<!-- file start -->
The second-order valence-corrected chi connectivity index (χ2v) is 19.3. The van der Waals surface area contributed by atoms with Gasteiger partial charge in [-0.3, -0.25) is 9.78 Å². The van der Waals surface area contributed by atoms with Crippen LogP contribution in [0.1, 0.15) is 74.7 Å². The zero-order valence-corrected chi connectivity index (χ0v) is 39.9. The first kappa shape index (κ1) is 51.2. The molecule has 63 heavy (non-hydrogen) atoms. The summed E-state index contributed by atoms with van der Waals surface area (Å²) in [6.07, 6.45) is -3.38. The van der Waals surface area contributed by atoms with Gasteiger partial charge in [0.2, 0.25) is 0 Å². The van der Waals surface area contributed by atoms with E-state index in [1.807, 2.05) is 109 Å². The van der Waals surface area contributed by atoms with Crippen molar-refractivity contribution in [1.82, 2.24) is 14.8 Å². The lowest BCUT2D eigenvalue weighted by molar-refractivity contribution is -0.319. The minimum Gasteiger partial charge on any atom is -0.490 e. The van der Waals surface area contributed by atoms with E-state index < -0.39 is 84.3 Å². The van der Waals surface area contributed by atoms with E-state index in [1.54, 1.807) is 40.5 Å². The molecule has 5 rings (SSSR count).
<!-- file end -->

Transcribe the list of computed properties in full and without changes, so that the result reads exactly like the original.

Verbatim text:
The second-order valence-corrected chi connectivity index (χ2v) is 19.3. The van der Waals surface area contributed by atoms with Gasteiger partial charge in [-0.3, -0.25) is 9.78 Å². The van der Waals surface area contributed by atoms with Crippen LogP contribution in [0.1, 0.15) is 74.7 Å². The zero-order valence-corrected chi connectivity index (χ0v) is 39.9. The first kappa shape index (κ1) is 51.2. The molecule has 63 heavy (non-hydrogen) atoms. The summed E-state index contributed by atoms with van der Waals surface area (Å²) in [6.07, 6.45) is -3.38. The van der Waals surface area contributed by atoms with Gasteiger partial charge in [0.2, 0.25) is 0 Å². The van der Waals surface area contributed by atoms with E-state index in [1.807, 2.05) is 109 Å². The van der Waals surface area contributed by atoms with Crippen molar-refractivity contribution in [1.82, 2.24) is 14.8 Å². The lowest BCUT2D eigenvalue weighted by molar-refractivity contribution is -0.319. The minimum Gasteiger partial charge on any atom is -0.490 e. The van der Waals surface area contributed by atoms with E-state index < -0.39 is 84.3 Å². The van der Waals surface area contributed by atoms with E-state index in [1.54, 1.807) is 40.5 Å². The molecule has 5 rings (SSSR count).